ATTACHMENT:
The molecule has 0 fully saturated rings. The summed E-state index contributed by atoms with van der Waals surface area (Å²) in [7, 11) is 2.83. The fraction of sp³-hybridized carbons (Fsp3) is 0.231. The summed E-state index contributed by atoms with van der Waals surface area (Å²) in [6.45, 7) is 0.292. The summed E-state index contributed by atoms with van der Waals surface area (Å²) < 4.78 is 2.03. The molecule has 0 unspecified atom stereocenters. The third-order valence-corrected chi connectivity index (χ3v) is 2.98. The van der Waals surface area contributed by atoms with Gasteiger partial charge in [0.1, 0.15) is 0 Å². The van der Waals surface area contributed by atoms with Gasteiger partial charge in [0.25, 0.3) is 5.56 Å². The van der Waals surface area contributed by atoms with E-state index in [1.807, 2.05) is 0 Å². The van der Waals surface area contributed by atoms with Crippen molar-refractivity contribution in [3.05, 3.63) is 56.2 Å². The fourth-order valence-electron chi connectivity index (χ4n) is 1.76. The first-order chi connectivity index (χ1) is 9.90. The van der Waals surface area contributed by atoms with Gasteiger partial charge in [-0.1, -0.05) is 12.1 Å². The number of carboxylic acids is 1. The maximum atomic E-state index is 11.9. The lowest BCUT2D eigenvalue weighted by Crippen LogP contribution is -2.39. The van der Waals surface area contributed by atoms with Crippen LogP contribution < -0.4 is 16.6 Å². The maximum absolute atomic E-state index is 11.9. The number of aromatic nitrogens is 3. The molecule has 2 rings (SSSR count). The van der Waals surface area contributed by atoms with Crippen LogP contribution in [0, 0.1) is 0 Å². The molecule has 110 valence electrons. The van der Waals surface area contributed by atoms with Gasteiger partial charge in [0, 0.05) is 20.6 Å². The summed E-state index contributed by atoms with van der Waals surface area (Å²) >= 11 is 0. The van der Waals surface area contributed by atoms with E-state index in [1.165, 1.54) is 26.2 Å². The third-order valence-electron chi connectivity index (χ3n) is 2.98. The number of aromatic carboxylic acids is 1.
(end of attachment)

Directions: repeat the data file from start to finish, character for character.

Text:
The molecule has 0 fully saturated rings. The summed E-state index contributed by atoms with van der Waals surface area (Å²) in [7, 11) is 2.83. The fraction of sp³-hybridized carbons (Fsp3) is 0.231. The summed E-state index contributed by atoms with van der Waals surface area (Å²) in [6.45, 7) is 0.292. The summed E-state index contributed by atoms with van der Waals surface area (Å²) < 4.78 is 2.03. The molecule has 0 unspecified atom stereocenters. The third-order valence-corrected chi connectivity index (χ3v) is 2.98. The van der Waals surface area contributed by atoms with Gasteiger partial charge in [0.1, 0.15) is 0 Å². The van der Waals surface area contributed by atoms with Gasteiger partial charge in [0.25, 0.3) is 5.56 Å². The van der Waals surface area contributed by atoms with E-state index in [1.807, 2.05) is 0 Å². The van der Waals surface area contributed by atoms with Crippen molar-refractivity contribution in [3.05, 3.63) is 56.2 Å². The fourth-order valence-electron chi connectivity index (χ4n) is 1.76. The first-order chi connectivity index (χ1) is 9.90. The van der Waals surface area contributed by atoms with Gasteiger partial charge in [-0.1, -0.05) is 12.1 Å². The number of carboxylic acids is 1. The maximum atomic E-state index is 11.9. The lowest BCUT2D eigenvalue weighted by Crippen LogP contribution is -2.39. The van der Waals surface area contributed by atoms with Crippen LogP contribution < -0.4 is 16.6 Å². The maximum absolute atomic E-state index is 11.9. The number of aromatic nitrogens is 3. The molecule has 2 rings (SSSR count). The van der Waals surface area contributed by atoms with Crippen LogP contribution in [0, 0.1) is 0 Å². The molecule has 110 valence electrons. The van der Waals surface area contributed by atoms with Gasteiger partial charge in [0, 0.05) is 20.6 Å². The summed E-state index contributed by atoms with van der Waals surface area (Å²) >= 11 is 0. The van der Waals surface area contributed by atoms with E-state index in [1.165, 1.54) is 26.2 Å². The third-order valence-electron chi connectivity index (χ3n) is 2.98. The number of aromatic carboxylic acids is 1.